Dear Colleague Letter on Activities Counted for Title IX Compliance, Sept. 17, 2008
If schools are members of an intercollegiate athletic org, such as NCAA or NAIA, or state high school associations with organizational requirements, they will often satisfy Title IX if the required factors have been built in to the organizational requirements. If not, then there is a case by case analysis that involves looking at items like program structure and administration and team preparation and competition. This letter expounds on those factors.
OCR Dear Colleague Letter dated June 25, 2007 re Pregnant Athletes: This letter reminds schools that terminating or reducing financial assistance on the basis of pregnancy or a related condition is prohibited under Title IX and also reiterates this language from 34 C.F.R.§ 106.40(b)(l).
[a] recipient shall not discriminate against any student, or exclude any student from its education program or activity, including any class or extracurricular activity, on the basis of such student's pregnancy, childbirth, false pregnancy, termination of pregnancy or recovery therefrom, unless the student requests voluntarily to participate in a separate portion of the program or activity of the recipient.
Institutions may require pregnant student athletes to obtain a physician's certification of fitness to continue in an educational program or activity, but only if such certification is required of all students for other physical or emotional conditions requiring physician treatment.
April 2010 Policy Clarification: The Dept. of Education will no longer allow universities to rely upon a a survey alone to prove Title IX compliance. See Rule Change Takes Aim at Loophole in Title IX published April 20th, 2010 in the New York Times. See also the April 20, 2010 Policy Clarification. This Dear Colleague letter withdraws the 2005 Additional Clarification which allowed reliance upon student survey results to prove interest in a sport and thus meet Part Three of the Three Part test.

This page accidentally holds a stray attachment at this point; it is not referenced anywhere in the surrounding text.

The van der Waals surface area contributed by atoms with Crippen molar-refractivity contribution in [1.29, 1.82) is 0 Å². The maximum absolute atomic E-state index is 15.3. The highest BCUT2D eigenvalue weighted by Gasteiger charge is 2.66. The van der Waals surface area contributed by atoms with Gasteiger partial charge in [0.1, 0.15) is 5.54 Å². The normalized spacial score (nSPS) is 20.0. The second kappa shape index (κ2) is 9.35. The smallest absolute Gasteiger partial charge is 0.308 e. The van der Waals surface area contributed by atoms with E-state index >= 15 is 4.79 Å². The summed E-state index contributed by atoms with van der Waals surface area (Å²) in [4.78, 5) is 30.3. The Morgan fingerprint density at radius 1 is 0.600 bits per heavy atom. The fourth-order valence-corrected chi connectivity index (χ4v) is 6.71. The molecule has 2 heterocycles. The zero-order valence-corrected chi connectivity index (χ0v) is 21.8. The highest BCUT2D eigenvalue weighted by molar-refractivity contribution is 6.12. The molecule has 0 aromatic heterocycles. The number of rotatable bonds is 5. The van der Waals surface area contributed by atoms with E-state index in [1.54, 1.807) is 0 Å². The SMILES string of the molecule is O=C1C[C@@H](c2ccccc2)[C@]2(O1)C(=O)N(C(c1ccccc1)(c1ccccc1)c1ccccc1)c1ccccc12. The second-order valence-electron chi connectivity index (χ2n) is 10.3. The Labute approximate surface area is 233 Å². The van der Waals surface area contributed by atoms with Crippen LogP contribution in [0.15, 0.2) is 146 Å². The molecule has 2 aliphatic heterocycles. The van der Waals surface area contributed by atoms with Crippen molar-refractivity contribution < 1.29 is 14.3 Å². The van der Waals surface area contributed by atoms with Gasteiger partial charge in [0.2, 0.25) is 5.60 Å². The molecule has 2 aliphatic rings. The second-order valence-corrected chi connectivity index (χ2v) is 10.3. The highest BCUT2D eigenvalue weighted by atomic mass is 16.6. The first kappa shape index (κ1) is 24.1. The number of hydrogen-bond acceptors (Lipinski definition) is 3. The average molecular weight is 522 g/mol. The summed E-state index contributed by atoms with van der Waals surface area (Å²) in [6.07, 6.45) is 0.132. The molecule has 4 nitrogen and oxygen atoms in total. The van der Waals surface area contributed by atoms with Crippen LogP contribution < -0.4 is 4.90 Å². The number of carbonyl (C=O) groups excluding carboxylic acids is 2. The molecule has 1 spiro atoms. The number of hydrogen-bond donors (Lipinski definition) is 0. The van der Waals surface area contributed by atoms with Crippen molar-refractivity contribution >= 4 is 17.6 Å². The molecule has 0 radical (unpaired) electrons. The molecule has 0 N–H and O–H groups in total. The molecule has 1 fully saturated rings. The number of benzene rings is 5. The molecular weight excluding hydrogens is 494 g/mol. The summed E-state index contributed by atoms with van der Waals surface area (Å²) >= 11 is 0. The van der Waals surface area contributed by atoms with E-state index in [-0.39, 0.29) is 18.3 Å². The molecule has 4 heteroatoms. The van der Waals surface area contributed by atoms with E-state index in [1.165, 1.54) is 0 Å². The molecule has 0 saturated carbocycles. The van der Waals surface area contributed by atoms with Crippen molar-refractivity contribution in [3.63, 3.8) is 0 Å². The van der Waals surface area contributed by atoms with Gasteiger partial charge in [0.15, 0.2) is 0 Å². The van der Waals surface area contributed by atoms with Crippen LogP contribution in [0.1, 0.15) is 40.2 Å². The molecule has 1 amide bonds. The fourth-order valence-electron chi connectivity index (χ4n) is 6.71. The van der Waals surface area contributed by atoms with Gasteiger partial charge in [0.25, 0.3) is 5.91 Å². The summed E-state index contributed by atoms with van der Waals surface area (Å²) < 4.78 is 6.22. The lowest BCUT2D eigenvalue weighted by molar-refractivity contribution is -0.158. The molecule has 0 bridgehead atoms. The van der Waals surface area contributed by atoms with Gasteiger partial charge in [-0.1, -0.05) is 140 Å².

NoPart Three of the three part test states as follows: "The institution is fully and effectively accommodating the interests and abilities of the underrepresented sex."
The 1996 Clarification of the Intercollegiate Athletics Policy Guidance is still in effect, along with the July 2003 Further Clarification of Intercollegiate Athletics Policy Guidance Regarding Title IX. See the Q and A regarding the Dear Colleage Letter.
The Dear Colleague letter sets out the multiple indicators OCR evaluates to determine whether there is unmet athletic interest and ability among students who are members of the underrepresented sex in an institution's athletics program. The letter also provides technical assistance on effective procedures for collecting, maintaining, and evaluating information on students' athletic interests and abilities, and the nondiscriminatory design and implementation of surveys as one assessment technique under Part Three of the three-part test. OCR evaluates the overall weight it will accord the results of a survey by examining the following factors, among others: content of the survey; target population surveyed; response rates and treatment of nonresponses;confidentiality protections; and frequency of conducting the survey.